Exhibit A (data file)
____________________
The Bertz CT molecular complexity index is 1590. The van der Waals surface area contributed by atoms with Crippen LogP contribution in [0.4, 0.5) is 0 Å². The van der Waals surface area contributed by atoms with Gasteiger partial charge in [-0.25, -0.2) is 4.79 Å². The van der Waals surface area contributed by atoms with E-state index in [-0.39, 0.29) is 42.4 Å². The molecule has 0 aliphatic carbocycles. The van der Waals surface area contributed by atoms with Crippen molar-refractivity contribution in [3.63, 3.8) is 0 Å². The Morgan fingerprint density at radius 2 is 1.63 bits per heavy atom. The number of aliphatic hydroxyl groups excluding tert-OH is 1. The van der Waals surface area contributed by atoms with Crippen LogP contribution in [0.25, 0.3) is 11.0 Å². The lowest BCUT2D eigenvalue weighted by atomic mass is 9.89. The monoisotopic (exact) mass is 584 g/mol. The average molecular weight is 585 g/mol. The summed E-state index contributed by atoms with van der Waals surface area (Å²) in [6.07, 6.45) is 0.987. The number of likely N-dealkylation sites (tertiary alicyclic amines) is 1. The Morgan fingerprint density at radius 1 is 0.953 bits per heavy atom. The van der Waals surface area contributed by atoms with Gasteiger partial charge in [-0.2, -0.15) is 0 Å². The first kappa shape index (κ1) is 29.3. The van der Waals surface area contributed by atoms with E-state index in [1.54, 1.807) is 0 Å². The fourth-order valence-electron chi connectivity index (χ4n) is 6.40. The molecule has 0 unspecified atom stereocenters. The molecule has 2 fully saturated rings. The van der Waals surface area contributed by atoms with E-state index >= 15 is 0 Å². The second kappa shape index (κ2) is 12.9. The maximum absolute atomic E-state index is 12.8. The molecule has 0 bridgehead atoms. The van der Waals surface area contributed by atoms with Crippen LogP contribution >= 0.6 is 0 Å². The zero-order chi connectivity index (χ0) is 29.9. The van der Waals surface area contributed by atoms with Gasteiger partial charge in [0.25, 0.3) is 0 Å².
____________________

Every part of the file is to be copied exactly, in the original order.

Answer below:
The Bertz CT molecular complexity index is 1590. The van der Waals surface area contributed by atoms with Crippen LogP contribution in [0.4, 0.5) is 0 Å². The van der Waals surface area contributed by atoms with Gasteiger partial charge in [-0.25, -0.2) is 4.79 Å². The van der Waals surface area contributed by atoms with E-state index in [-0.39, 0.29) is 42.4 Å². The molecule has 0 aliphatic carbocycles. The van der Waals surface area contributed by atoms with Crippen molar-refractivity contribution in [3.63, 3.8) is 0 Å². The Morgan fingerprint density at radius 2 is 1.63 bits per heavy atom. The number of aliphatic hydroxyl groups excluding tert-OH is 1. The van der Waals surface area contributed by atoms with Crippen LogP contribution in [0.25, 0.3) is 11.0 Å². The lowest BCUT2D eigenvalue weighted by atomic mass is 9.89. The monoisotopic (exact) mass is 584 g/mol. The average molecular weight is 585 g/mol. The summed E-state index contributed by atoms with van der Waals surface area (Å²) in [6.07, 6.45) is 0.987. The number of likely N-dealkylation sites (tertiary alicyclic amines) is 1. The Morgan fingerprint density at radius 1 is 0.953 bits per heavy atom. The van der Waals surface area contributed by atoms with Gasteiger partial charge in [-0.2, -0.15) is 0 Å². The first kappa shape index (κ1) is 29.3. The van der Waals surface area contributed by atoms with E-state index in [1.54, 1.807) is 0 Å². The fourth-order valence-electron chi connectivity index (χ4n) is 6.40. The molecule has 0 unspecified atom stereocenters. The molecule has 2 fully saturated rings. The van der Waals surface area contributed by atoms with E-state index >= 15 is 0 Å². The second kappa shape index (κ2) is 12.9. The maximum absolute atomic E-state index is 12.8. The molecule has 0 bridgehead atoms. The van der Waals surface area contributed by atoms with Crippen LogP contribution >= 0.6 is 0 Å². The zero-order chi connectivity index (χ0) is 29.9. The van der Waals surface area contributed by atoms with Gasteiger partial charge in [0.25, 0.3) is 0 Å².